Operation Remote Immunity completes disseminating first doses to northern fly-in communities, second doses underway
Reeti Meenakshi Rohilla - Staff Writer
Operation Remote Immunity has successfully delivered first doses of the Moderna vaccine to all 31 remote northern fly-in communities, as of March 8, and is underway disseminating the second doses to all those who choose to get vaccinated, the Government of Ontario confirmed in a March 8 news release.
Sioux Lookout is one of the four hubs for Ornge, the Canadian not-for-profit corporation air ambulance service. The vaccine is available to individuals 18 years of age or older.
This operation was co-developed in partnership with Nishnawbe Aski Nation (NAN) to ensure engagement of Indigenous leadership in how vaccines are offered to their communities. Sioux Lookout Ornge Base Manager Ron Laverty confirmed last Wednesday that dissemination of the second doses had already begun the previous week in some of those remote communities.
Operation Remote Immunity was launched on Feb. 1 to deliver the COVID-19 vaccine to First Nation Elders and Indigenous communities in remote areas, with a disproportionate risk from the virus. The provincial government said it has reached a key milestone in protecting remote and isolated Indigenous communities against COVID-19, having visited all 31 fly-in northern communities and Moosonee to offer first doses of the vaccine as part of Operation Remote Immunity, stated the news release. Operation Remote Immunity aims to complete its work by the end of April.
“A key part of our COVID-19 vaccine distribution plan is to ensure Ontario’s Indigenous communities and residents are protected,” said Christine Elliott, Deputy Premier and Minister of Health. “This important milestone could not have been achieved without the tremendous efforts of Indigenous leadership, community members, Ornge, and frontline health care workers coming together to stop the spread of COVID-19 in these at-risk communities.”
All Ornge team members tasked with transporting COVID-19 vaccines and vaccinating 31 remote First Nations in northern Ontario received cultural sensitivity and community safety training before initiating the rollout. Laverty said, “It really helps the operation because some of the people that are working have never been to a First Nations community before and so didn’t understand some of the issues and complexities around working with First Nations clients. The feedback we got was really good that it really helped them understand the culture and I think it’s been helpful.” All team members received complete COVID vaccination before they went into the communities.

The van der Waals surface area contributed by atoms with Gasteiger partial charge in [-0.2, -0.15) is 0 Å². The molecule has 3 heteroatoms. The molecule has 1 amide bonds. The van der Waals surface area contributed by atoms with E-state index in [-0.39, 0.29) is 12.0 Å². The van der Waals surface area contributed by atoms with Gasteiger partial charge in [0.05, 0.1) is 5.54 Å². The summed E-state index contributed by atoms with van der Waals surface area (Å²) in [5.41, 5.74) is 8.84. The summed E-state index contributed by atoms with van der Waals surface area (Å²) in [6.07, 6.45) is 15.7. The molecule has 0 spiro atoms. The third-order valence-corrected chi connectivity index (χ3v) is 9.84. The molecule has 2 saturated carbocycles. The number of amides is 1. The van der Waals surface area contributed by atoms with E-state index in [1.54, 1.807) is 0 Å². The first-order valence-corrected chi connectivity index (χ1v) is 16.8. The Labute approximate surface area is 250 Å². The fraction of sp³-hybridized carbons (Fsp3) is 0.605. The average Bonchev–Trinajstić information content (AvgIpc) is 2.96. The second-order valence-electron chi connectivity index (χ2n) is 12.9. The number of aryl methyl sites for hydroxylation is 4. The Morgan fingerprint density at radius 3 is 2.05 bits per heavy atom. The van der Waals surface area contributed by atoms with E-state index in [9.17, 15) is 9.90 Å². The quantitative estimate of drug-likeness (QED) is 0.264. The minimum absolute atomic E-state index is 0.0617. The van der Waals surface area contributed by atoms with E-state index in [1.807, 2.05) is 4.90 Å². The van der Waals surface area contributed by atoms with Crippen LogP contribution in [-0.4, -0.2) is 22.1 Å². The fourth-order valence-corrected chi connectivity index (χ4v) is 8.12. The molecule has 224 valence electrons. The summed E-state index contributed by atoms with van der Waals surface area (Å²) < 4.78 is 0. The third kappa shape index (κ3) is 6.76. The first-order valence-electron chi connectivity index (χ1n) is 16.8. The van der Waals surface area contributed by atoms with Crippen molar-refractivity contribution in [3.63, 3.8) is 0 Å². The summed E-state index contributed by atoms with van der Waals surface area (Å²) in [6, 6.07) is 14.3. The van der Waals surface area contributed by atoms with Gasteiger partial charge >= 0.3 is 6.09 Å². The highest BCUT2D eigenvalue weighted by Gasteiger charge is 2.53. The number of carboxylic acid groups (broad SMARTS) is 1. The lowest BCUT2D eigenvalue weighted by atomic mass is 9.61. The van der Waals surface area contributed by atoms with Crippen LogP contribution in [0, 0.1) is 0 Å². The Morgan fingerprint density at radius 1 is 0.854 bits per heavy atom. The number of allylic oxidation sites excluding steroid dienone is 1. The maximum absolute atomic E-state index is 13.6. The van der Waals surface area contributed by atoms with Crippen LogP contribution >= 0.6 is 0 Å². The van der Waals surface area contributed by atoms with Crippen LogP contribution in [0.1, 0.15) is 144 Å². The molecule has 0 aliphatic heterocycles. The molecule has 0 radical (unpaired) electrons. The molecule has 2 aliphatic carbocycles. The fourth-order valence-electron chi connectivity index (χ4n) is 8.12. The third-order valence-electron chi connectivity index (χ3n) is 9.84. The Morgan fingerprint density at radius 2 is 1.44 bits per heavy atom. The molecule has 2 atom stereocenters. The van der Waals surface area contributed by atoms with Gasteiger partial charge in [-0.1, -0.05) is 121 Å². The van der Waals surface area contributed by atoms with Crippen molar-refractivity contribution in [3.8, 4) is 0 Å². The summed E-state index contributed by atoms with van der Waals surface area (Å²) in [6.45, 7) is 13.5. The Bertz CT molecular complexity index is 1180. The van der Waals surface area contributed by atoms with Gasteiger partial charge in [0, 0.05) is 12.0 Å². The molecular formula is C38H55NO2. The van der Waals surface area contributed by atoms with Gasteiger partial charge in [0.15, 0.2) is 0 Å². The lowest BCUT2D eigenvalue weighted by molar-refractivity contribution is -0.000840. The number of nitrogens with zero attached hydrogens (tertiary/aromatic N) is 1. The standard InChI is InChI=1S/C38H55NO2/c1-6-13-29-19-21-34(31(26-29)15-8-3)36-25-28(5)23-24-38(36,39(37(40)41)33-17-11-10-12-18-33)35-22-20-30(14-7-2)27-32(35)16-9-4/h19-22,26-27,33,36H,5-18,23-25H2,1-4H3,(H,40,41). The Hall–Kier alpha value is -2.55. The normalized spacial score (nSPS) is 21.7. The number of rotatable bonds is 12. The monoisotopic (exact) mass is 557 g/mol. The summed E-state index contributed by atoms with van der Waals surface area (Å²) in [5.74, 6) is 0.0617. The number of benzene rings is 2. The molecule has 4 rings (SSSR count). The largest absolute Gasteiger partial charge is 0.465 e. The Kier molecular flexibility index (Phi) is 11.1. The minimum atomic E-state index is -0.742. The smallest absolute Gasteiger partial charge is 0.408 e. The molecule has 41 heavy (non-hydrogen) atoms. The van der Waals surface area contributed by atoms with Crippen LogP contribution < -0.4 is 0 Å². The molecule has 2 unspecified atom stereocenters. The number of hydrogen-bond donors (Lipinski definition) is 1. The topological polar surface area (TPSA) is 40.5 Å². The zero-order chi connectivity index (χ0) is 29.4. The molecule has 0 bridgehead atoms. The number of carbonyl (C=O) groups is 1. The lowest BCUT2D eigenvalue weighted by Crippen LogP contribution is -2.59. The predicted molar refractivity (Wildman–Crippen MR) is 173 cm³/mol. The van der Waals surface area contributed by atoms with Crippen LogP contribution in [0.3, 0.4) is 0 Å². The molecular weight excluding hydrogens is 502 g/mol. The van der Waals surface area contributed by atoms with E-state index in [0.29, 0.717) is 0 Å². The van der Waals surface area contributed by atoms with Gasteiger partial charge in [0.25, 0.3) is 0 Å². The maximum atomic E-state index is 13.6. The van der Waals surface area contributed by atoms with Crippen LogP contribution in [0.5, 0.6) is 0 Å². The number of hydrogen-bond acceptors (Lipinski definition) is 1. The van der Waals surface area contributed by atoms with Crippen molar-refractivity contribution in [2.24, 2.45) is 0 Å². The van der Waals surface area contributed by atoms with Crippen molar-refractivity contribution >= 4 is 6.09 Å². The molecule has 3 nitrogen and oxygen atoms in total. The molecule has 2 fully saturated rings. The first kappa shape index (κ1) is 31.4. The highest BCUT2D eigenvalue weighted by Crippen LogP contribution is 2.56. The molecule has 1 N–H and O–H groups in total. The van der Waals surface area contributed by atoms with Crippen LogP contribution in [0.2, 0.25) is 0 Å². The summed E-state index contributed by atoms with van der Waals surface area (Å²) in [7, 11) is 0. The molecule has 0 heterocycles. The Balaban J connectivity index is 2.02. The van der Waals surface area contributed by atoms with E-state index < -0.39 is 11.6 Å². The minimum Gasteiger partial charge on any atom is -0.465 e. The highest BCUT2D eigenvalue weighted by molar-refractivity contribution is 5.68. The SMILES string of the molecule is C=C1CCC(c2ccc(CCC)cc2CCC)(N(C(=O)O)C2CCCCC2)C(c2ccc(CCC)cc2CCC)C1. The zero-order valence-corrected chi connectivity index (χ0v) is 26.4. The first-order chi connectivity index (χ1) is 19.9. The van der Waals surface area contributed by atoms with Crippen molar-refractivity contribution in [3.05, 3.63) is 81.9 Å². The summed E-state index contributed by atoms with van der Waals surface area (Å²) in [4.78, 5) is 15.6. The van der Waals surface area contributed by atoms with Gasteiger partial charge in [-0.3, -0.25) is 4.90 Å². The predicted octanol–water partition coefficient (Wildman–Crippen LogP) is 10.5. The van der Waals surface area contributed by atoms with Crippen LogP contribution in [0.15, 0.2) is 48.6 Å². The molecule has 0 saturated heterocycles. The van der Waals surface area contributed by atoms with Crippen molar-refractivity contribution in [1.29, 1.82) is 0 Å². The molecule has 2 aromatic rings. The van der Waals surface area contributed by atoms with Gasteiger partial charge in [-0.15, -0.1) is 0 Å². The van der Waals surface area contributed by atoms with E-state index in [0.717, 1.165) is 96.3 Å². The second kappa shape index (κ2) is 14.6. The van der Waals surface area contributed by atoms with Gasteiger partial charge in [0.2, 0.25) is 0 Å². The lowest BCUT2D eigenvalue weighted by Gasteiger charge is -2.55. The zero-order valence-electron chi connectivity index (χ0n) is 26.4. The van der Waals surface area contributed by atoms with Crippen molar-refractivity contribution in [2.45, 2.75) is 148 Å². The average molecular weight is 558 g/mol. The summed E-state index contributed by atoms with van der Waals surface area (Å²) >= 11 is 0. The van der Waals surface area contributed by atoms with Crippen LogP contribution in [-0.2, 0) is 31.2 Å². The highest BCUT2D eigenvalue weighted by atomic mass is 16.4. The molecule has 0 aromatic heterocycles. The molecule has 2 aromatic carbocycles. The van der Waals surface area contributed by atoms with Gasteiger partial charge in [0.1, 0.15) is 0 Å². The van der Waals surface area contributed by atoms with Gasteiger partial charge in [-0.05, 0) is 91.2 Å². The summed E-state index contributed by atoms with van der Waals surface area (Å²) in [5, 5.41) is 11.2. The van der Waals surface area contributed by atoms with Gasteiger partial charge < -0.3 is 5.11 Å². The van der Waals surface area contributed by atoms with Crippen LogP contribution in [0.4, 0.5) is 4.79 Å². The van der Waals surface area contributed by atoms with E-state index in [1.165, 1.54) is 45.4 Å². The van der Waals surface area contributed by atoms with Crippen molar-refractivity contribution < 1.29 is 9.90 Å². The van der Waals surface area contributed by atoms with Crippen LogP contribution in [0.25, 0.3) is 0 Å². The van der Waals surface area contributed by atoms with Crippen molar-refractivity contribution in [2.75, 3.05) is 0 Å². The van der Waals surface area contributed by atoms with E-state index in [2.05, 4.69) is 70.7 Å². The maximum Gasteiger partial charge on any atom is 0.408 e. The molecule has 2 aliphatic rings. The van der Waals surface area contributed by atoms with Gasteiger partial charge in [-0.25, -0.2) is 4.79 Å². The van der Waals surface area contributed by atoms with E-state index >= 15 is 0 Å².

Sandy Lake First Nation Chief Delores Kakegamic said that there has been a lot of community input. “Our vaccinations started March 1. Two weeks prior to that our health staff convened and turned our elementary-high school gym into a clinic. They walk in, they sign-up, and there’s a waiting area. One-third of the gym is waiting area, the next third is where they get the vaccine and the last part of the gym is where they wait to make sure there’s no reactions, and if nothing happens within 15 minutes, there’s a separate entrance from the entry, that people leave out of. We’ve been getting very good reviews on the way our staff has prepared the clinic. I’m very glad it all turned out well.”
Popular Hill First Nation Chief Howard Comber shared that the local medical staff in Popular Hill Health Authority did a good job informing people when the vaccinations will be, what could be the possible side effects and how it will be administered. “Also, Ornge came and talked to us ahead of time and wanted to know where the vaccinations will take place. The local health staff and the school administration in Popular Hill Education Authority allowed them to have it at the school. Everything was prepared and transportation was provided for the people that are committed to the vaccine, also for the community members who are unable to access the vaccination site,” he added.
Comber said that the first rollout of the vaccines saw a 70 percent community response. He added that some communities have been offering “prizes and awards and all kinds of payment to get vaccinated.” However, Popular Hill band council decided to not follow this trend to refrain from altering the individual decision of anyone. “People know the consequences. It was all explained to them,” he added.